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All comments by Jeff Lehman
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Not a matter of processing logic or not. I'm sure both Jeffs agree that logic plays a big role in bridge play. Just a question of what foundation does a brand new bridge player need to process logic.
10 hours ago
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Although I am not a club owner, I am a bridge player with interest in seeing owners of bridge clubs attract more players. A big shoutout to Bridge Winners, Steve and Jeff B, and Silvana for establishing this forum and contributing to it information such as that above by Silvana about Facebook ads. I hope many club owners benefit from your counsel.
June 21
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Jeff B: The comment immediately above makes more sense to me.

Left to their own devices, the newbie youth players (that is the group I teach) will often lead their aces, then their kings, etc. Well, when they lead their ace and their partner does not own lower honors, they are establishing tricks for the opponents, not their side. And when they lead an unsupported king and their partner does not own the ace or queen, it hardly matters which of their opponents owns the ace! This is why our first several lessons (after learning which card wins a trick, what constitutes a contract, etc.) focus on basic techniques to win more tricks rather than on matters such as gathering information and using logic to determine how to use such information.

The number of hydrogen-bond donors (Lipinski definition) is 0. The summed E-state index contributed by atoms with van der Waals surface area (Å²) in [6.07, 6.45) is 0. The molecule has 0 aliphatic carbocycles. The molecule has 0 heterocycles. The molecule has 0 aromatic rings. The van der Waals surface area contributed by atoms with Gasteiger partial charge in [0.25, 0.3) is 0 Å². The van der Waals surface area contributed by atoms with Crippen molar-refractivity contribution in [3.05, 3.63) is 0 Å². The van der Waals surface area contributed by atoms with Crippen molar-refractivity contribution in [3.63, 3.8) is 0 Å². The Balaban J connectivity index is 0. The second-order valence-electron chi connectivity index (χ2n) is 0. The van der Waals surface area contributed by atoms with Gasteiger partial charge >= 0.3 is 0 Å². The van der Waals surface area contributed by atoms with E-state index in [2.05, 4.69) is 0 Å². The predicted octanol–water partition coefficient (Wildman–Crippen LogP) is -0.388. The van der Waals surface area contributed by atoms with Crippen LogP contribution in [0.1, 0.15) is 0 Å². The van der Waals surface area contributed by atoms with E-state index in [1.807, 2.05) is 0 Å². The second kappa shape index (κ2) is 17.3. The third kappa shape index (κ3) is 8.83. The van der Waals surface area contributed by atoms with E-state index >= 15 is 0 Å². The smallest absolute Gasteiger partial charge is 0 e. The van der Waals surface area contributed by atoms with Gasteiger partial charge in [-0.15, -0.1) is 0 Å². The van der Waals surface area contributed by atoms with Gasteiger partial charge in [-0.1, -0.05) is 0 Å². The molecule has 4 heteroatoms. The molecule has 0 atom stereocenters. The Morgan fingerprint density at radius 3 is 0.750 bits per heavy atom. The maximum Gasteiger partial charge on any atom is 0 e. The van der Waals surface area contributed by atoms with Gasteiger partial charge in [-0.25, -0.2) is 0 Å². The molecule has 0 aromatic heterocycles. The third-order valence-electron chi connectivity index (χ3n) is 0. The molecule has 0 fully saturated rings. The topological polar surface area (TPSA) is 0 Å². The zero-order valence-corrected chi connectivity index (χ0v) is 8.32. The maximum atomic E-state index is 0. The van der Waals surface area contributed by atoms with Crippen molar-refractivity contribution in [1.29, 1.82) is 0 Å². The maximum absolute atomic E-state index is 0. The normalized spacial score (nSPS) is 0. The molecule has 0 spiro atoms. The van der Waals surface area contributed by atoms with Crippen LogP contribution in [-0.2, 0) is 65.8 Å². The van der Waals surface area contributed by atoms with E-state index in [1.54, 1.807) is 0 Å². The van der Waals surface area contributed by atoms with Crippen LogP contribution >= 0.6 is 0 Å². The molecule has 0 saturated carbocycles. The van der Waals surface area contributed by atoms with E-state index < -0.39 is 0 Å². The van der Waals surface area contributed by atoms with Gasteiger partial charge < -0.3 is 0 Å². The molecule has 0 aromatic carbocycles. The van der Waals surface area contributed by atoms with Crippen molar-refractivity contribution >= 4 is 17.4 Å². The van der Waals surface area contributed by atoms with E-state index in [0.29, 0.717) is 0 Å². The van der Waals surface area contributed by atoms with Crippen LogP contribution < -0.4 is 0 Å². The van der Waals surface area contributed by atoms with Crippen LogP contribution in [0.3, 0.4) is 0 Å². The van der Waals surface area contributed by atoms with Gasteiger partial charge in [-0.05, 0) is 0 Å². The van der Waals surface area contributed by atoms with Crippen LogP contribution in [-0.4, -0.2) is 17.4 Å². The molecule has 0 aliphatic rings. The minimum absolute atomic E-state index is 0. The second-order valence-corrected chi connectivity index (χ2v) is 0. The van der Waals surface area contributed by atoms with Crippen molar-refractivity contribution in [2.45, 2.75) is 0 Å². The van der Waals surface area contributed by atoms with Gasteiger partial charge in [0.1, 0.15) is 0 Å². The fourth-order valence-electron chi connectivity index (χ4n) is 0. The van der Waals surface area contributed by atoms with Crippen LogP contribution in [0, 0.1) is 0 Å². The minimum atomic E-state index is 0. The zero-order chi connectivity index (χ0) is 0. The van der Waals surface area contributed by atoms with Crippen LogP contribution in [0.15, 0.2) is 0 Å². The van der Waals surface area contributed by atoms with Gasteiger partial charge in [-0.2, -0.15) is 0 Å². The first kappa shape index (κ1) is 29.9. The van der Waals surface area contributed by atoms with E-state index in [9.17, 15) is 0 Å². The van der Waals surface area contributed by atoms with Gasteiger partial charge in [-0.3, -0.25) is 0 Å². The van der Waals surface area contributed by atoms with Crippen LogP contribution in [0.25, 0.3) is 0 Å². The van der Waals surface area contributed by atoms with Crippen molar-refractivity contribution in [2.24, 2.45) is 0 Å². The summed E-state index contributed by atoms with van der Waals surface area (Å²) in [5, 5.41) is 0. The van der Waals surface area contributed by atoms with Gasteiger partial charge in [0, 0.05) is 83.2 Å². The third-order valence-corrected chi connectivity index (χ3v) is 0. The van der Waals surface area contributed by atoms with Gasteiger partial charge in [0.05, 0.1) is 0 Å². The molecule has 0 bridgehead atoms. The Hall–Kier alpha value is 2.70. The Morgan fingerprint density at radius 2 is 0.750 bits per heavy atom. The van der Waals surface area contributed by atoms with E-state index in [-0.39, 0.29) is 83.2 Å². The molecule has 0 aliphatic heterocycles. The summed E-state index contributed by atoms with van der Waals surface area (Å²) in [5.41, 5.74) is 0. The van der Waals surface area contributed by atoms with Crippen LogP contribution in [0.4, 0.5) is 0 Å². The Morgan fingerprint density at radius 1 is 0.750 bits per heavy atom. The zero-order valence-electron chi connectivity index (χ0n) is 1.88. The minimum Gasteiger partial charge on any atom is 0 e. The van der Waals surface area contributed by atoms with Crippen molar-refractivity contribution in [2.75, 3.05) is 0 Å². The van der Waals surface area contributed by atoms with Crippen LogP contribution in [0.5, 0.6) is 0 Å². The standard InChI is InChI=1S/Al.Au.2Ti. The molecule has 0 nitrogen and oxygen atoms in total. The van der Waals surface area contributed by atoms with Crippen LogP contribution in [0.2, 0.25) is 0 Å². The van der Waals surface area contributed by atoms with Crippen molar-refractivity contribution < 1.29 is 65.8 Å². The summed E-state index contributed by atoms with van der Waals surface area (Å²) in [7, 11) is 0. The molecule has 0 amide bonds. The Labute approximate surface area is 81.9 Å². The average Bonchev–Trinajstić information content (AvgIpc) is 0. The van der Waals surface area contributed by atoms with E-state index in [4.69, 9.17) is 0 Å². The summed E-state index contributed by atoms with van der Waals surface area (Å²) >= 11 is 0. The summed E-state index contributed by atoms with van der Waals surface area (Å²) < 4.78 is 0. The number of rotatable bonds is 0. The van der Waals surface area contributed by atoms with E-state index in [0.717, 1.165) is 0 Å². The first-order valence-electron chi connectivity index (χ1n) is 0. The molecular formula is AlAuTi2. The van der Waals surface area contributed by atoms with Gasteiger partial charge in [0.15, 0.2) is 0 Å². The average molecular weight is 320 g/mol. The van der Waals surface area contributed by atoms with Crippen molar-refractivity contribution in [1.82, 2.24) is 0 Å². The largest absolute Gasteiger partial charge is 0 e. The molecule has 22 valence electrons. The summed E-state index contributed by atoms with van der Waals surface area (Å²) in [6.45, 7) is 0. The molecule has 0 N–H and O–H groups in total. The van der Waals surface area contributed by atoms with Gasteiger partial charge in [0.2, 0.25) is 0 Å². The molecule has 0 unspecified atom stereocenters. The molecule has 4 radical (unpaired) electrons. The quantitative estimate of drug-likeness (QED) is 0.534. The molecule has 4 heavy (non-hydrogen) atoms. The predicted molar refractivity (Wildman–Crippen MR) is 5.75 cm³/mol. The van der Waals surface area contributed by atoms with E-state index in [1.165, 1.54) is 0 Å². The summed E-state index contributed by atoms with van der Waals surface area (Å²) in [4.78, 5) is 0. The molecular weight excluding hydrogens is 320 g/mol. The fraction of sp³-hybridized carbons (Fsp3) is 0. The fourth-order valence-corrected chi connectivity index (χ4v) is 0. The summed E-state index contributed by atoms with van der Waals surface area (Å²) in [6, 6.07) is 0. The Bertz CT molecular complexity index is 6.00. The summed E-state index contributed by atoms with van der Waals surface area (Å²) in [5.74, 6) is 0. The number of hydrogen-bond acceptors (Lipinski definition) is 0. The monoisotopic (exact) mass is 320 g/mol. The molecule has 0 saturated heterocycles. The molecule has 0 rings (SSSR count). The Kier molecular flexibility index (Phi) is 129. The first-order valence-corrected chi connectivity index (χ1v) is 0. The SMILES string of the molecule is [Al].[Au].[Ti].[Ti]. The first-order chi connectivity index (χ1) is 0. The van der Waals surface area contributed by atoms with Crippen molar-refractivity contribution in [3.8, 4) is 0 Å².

I am sure that to many readers of this website, it is hard to remember a time when the benefit of leading toward an honor or promoting not-quite-high cards or establishing long suits was not obvious.

Gathering information and using logic to process that information is highly important in bridge for any player who has played only a little. But not for the brand new players.
June 21
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Shouldn't the first matter taught to newbies be “how to win tricks”? Doesn't a newbie declarer first have to know that the opponents' owning the ace in front of declarer's king means the king is a winning trick, before the newbie has to know how to determine which opponent is likely to own the ace?